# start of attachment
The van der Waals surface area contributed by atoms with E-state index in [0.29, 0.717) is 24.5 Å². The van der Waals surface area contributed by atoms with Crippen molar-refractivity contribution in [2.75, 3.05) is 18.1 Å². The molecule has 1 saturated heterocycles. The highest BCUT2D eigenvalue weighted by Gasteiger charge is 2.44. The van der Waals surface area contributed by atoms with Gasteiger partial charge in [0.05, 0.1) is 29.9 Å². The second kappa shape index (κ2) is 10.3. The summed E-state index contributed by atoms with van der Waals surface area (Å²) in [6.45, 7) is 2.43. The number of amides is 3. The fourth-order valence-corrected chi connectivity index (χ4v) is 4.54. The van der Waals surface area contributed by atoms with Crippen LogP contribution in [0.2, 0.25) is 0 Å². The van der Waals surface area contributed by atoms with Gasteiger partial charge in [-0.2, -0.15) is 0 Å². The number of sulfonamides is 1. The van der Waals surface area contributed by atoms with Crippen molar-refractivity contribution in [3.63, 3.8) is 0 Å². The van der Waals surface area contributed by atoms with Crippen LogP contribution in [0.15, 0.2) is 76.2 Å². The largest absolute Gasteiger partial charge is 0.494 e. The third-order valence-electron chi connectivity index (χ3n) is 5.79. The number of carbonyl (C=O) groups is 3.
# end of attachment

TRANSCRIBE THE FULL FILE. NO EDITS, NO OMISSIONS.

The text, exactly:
The van der Waals surface area contributed by atoms with E-state index in [0.29, 0.717) is 24.5 Å². The van der Waals surface area contributed by atoms with Crippen molar-refractivity contribution in [2.75, 3.05) is 18.1 Å². The molecule has 1 saturated heterocycles. The highest BCUT2D eigenvalue weighted by Gasteiger charge is 2.44. The van der Waals surface area contributed by atoms with Gasteiger partial charge in [0.05, 0.1) is 29.9 Å². The second kappa shape index (κ2) is 10.3. The summed E-state index contributed by atoms with van der Waals surface area (Å²) in [6.45, 7) is 2.43. The number of amides is 3. The fourth-order valence-corrected chi connectivity index (χ4v) is 4.54. The van der Waals surface area contributed by atoms with Crippen LogP contribution in [0.2, 0.25) is 0 Å². The van der Waals surface area contributed by atoms with Gasteiger partial charge in [-0.2, -0.15) is 0 Å². The number of sulfonamides is 1. The van der Waals surface area contributed by atoms with Crippen molar-refractivity contribution in [3.63, 3.8) is 0 Å². The van der Waals surface area contributed by atoms with Crippen LogP contribution in [0.15, 0.2) is 76.2 Å². The largest absolute Gasteiger partial charge is 0.494 e. The third-order valence-electron chi connectivity index (χ3n) is 5.79. The number of carbonyl (C=O) groups is 3.